Sales of corporate bonds in the U.S. are surging toward the busiest May ever as borrowers race to the market before demand dries up with Bill Gross and Warren Buffett cautioning against buying debt at all-time low yields.
Petroleo Brasileiro SA’s $11 billion deal, the biggest on record for an emerging markets issuer, leads sales this month of $120.2 billion, on pace to exceed the unprecedented $162.6 billion sold in May 2008, data compiled by Bloomberg show. Issuance has already eclipsed the $108.2 billion sold in all of May 2012.
Borrowers are accelerating sales as speculation mounts that yields may only rise amid signs the economy is improving. Three Federal Reserve regional bank presidents called last week for phasing out the central bank’s monthly purchases of $40 billion in mortgage-backed securities as the housing recovery shows signs of gaining momentum, potentially reducing demand for riskier assets from stocks to speculative-grade bonds.
“Many issuers may decide it is not worth tempting that fate,” Edward Marrinan, a macro credit strategist at RBS Securities in Stamford, Connecticut, said in a telephone interview. The firm is one of the 21 primary dealers of U.S. government securities authorized to trade with the Fed.
Buffett, the billionaire chairman and chief executive officer of Omaha, Nebraska-based Berkshire Hathaway Inc., told Bloomberg Television this month that he felt “sorry” for fixed-income investors with yields on corporate bonds so low.
Yields fell to an unprecedented 3.35 percent on May 2 from more than 11 percent in 2008, according to the Bank of America Merrill Lynch U.S. Corporate & High Yield index. That represents interest savings of about $76.5 million a year on every $1 billion borrowed. Yields ended last week at 3.465 percent.
Gross, manager of the $293 billion Total Return Fund (PTTRX) for Newport Beach, California-based Pacific Investment Management Co., said in a Twitter post on May 10 that a three-decade bull market in bonds probably ended April 29. Investors chasing yield have led to “frothiness” in some markets, analysts at Morgan Stanley led by Adam Richmond in New York wrote in a May 17 report.
“Investors have cash to spend yet fewer alternatives to buy,” the Morgan Stanley analysts wrote. Purchasers are having to accumulate corporate bonds “at levels sometimes not justified by fundamentals,” they wrote.
Elsewhere in credit markets, the cost of protecting corporate bonds from default in the U.S. declined. The Markit CDX North American Investment Grade Index, which investors use to hedge against losses or to speculate on creditworthiness, decreased 0.06 basis point to a mid-price of 70.3 basis points as of 10:46 a.m. in New York, according to prices compiled by Bloomberg.
The index typically falls as investor confidence improves and rises as it deteriorates. Credit-default swaps pay the buyer face value if a borrower fails to meet its obligations, less the value of the defaulted debt. A basis point equals $1,000 annually on a contract protecting $10 million of debt.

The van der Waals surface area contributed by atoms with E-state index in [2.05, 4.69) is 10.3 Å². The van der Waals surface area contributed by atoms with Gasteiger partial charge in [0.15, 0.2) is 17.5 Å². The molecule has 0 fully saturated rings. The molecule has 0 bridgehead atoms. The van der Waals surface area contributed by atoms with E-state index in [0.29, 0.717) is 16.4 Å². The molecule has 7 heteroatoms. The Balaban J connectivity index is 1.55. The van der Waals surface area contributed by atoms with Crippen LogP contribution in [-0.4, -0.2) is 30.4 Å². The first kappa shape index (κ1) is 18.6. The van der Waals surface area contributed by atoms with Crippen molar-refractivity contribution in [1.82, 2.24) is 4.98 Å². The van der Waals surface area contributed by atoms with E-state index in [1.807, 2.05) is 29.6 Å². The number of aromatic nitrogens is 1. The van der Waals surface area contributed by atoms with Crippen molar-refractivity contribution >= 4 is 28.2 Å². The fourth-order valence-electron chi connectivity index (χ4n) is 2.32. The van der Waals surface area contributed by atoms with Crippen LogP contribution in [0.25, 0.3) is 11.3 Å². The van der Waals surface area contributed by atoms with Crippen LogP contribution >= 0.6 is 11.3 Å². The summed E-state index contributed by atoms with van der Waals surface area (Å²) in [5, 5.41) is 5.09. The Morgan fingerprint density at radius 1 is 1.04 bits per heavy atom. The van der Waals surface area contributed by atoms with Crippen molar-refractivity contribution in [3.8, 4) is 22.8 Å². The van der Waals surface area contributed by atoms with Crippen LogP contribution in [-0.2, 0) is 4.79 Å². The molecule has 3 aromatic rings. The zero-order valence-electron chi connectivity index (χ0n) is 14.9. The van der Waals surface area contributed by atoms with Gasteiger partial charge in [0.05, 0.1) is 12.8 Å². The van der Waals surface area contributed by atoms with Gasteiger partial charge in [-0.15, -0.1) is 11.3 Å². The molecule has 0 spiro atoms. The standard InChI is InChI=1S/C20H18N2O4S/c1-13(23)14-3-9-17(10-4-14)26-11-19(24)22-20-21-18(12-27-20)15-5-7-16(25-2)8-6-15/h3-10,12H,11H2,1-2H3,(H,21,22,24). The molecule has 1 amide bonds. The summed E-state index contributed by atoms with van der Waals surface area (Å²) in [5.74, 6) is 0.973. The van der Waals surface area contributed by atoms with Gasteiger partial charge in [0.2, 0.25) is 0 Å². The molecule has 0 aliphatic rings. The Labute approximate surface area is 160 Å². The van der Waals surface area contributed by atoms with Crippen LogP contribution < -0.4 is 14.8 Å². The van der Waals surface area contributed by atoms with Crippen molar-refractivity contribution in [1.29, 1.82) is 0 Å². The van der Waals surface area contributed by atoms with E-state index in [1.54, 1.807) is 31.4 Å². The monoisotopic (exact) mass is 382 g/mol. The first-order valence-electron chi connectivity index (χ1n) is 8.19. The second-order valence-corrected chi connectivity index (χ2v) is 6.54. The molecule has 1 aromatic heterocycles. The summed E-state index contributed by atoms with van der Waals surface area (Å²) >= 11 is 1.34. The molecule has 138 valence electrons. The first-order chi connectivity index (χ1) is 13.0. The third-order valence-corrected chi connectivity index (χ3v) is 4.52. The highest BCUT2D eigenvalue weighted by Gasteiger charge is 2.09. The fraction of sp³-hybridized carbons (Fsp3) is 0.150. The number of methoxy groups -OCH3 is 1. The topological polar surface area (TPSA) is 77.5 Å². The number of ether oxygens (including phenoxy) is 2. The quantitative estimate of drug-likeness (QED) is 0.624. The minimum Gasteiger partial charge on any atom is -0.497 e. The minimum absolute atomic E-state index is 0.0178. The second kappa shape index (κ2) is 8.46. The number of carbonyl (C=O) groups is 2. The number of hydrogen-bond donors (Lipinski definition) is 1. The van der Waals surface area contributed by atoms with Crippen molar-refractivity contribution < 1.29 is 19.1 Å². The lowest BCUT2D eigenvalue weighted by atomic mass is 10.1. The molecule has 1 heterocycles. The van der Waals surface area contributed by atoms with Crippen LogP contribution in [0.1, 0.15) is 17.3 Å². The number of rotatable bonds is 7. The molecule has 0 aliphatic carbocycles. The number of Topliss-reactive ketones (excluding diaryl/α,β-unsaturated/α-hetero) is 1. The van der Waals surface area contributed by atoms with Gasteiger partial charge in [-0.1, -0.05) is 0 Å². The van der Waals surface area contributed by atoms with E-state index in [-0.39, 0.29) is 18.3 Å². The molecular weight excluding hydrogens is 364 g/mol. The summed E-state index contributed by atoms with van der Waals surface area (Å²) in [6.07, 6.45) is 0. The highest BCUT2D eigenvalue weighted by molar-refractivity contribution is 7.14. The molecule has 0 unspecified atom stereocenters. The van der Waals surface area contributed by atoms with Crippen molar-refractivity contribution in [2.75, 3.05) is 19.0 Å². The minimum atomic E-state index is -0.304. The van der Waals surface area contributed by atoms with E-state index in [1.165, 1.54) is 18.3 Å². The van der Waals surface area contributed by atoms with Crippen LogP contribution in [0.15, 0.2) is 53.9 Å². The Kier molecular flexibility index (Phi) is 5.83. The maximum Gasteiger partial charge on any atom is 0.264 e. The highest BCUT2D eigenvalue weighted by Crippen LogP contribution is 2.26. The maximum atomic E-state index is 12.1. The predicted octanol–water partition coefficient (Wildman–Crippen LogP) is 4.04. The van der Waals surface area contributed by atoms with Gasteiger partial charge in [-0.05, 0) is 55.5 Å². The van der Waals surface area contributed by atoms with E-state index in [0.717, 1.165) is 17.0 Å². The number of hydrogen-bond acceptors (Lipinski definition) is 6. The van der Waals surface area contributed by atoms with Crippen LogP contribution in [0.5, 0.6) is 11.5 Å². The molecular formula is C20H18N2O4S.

The U.S. two-year interest-rate swap spread, a measure of debt market stress, increased 0.1 basis point to 14.75 basis points as of 10:45 a.m. in New York. The gauge widens when investors seek the perceived safety of government securities and narrows when they favor assets such as company debentures.
Bonds of Cupertino, California-based Apple Inc. are the most actively traded dollar-denominated corporate securities by dealers today, accounting for 4.44 percent of the volume of dealer trades of $1 million or more as of 10:44 a.m. in New York, according to Trace, the bond-price reporting system of the Financial Industry Regulatory Authority.
Corporate bond offerings in the U.S. have exceeded the $29.5 billion weekly average for the past 12 months in each of the past five weeks, propelling sales to the busiest pace ever.
Issuance has reached $689.6 billion this year, exceeding the $593.2 billion in the corresponding period of 2012. Globally, offerings total $1.66 trillion, the fastest pace behind $1.8 trillion in the similar timeframe in 2009.
“Investors worldwide still have a substantial appetite to own high-quality, fixed-income assets,” RBS’s Marrinan said. “The crowding-out effect of central bank purchases of government securities is forcing the investors into a diminishing pool of buyable high-quality corporate exposure.”
Rio de Janeiro-based Petrobras split its offering in six parts, including fixed-rate bonds due in three, five, 10 and 30 years as well as three- and five-year floating-rate bonds, Bloomberg data show.
Apple sold $17 billion of bonds in the biggest corporate offering on record on April 30 as the iPhone maker issued its first debentures since 1996, Bloomberg data show. The sale included $4 billion of 1 percent, five-year notes paying a relative yield of 40 basis points and $5.5 billion of 2.4 percent, 10-year securities with a 75 basis-point spread.